Tuesday, December 21, 2010

Song SEVEN Of The 8 Best Traditional Christmas Songs That Seem To Have Nothing To Do With Christmas.

Hey, I might actually finish one of these MiniBests!

Okay, so I've got some kind of scary news for you: You've been being tricked, and tricked by Germans, to boot.

That news -- of Holiday German Trickery -- is something I suspected for a long time. Well, okay, I suspected it for about 2 hours, since I was driving into work this morning and thought of the song O Christmas Tree and then wondered whether O Christmas Tree was really a faithful translation of O Tannenbaum.

In the olden days (2002) I would have had no way to confirm or deny that suspicion -- making me the moral equivalent of George Costanza's ginger ale (Or, if you'd like a modern comparison with someone whose suspicions are entirely unconfirmable hypotheses mixed with paranoia, consider me a Tea Partier) but this is not the olden days (2002), this is the modern era (2010, almost 2011) and that meant that I could go to the Internet to check things out.

Because the Internet is the best possible way to debunk rumors, right? Of course it is. Even scientists say so. And everyone knows that scientists are absolutely trustworthy and would never ever make something up.

Anyway, enough about science, as the Republican party said in their political platform. This is about Christmas, and how science can prove that Germans are using mediocre songs as some sort of propaganda, probably all related to the impending 2012 end of the world, now that I think about it.

Here's what I'm talking about. The song O Christmas Tree seems to be very much about Christmas, what with being about Christmas trees and all. But I began to wonder if the translation we sing was an accurate translation, and I began wondering that because as far as I know, judging from hearing people sing the song, the lyrics to O Christmas Tree go as follows:

O Christmas tree, O Christmas tree, your branches something mumble lightly
O Christmas tree, O Christmas tree, your evergreen something else
Not only green, in summer time, I mean your branches, ...
let's sing something else.

Which made me think that maybe we're not exactly sure what the lyrics are to O Christmas Tree, let alone whether they were accurately translated from the original text -- and we know that sometimes songs do not get accurately translated from German because for years we've been told that 99 Red Balloons was titled 99 Luftballons in Germany, and yet Luft is not German for "red," it's German for...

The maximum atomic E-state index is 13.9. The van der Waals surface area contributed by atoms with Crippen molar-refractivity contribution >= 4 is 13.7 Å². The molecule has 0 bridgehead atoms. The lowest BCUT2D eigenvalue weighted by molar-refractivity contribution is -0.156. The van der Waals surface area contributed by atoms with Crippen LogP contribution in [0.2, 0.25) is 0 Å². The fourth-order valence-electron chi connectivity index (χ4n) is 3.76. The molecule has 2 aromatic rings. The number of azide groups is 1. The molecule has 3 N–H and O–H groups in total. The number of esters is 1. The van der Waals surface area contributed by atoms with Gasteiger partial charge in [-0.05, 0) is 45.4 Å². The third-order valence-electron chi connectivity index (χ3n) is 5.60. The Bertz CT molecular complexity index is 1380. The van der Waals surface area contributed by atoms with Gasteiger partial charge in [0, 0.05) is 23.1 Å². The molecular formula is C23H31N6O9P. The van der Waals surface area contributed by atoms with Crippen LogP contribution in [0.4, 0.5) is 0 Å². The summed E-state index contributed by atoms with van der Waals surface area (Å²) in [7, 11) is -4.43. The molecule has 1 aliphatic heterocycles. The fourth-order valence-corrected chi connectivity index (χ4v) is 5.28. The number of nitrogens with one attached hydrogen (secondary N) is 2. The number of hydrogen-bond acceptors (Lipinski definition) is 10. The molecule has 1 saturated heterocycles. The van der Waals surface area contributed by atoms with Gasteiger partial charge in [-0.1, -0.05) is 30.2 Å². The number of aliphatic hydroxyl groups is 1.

... for something else. So you can see why I was suspicious. And I did what I always do when I get suspicious of something: I cursed at the drivers in front of me who were making left turns and holding up traffic. (How many times do I have to say that only I should be allowed to make left turns? Why can't you people be more considerate of me?)

Then, I got to work and I immediately looked up the lyrics to O Tannenbaum, which the International Monetary Fund and other coconspirators including but not limited to Glenn Beck would have you believe is the German version of O Christmas Tree, and I immediately became even more suspicious (if that were possible) because in the German version of the song:

O Tannenbaum, o Tannenbaum,
Wie treu[N 1] sind deine Blätter!
Du grünst nicht nur zur Sommerzeit,
Nein, auch im Winter, wenn es schneit.
O Tannenbaum, o Tannenbaum,
Wie treu sind deine Blätter!

O Tannenbaum, o Tannenbaum,
Du kannst mir sehr gefallen!
Wie oft hat schon zur Winterzeit[N 2]
Ein Baum von dir mich hoch erfreut!
O Tannenbaum, o Tannenbaum,
Du kannst mir sehr gefallen!

O Tannenbaum, o Tannenbaum,
Dein Kleid will mich was lehren:
Die Hoffnung und Beständigkeit
Gibt Mut und Kraft zu jeder Zeit!
O Tannenbaum, o Tannenbaum,
Dein Kleid will mich was lehren!

There is not a single reference to Christmas. And I can say that because while I don't speak German, I do know that all other languages besides English tend to simply co-opt English words and then modify them only slightly, so that in France, for example, bicycle is simply bicyclette, so "Christmas" in German would likely be "Der Christmashoffer," or something, unless, of course, they went the other way with it, which would be to make the word superGerman, the way they sometimes do, so that Christmas would end up being Gotterflugenhofsterubermenschendangenspreitzel or some such, but I didn't see any words like that in there, either.

So, now fully suspicionized, I went to Phase Two, and translated the German lyrics through Babel Fish, to discover that O Tannenbaum is actually saying this:

O fir tree, o fir tree, your sheets are how faithful!
You do not only become green to the summer time, no, also in the winter, if it snows. O fir tree, o fir tree, Your sheets are how faithful!
O fir tree, o fir tree, You can please me much!
How often already during the winter time a tree of you pleased me highly!
O fir tree, o fir tree, You can please me much!
O fir tree, o fir tree, Your dress wants me which to teach:
Hope and stability Courage gives and Kraft at each time!
O fir tree, o fir tree, Your dress wants me which to teach!

And, as you can see, there's not a single word about Christmas in there.

But there is the rather cryptic phrase Your dress wants me which to teach, which is now my favorite saying ever, and which phrase I'm going to use to answer every single question that is asked of me today.


Sweetie: Hi, honey, how was your day?

Me: Your dress wants me which to teach.

This is gonna be awesome.

Previous songs:

1. I Saw Three Ships.

2. Winter Wonderland.

3. Let It Snow! Let It Snow! Let It Snow!

4. Jingle Bells.

5. Good King Wenceslas.

6. We Wish You A Merry Christmas

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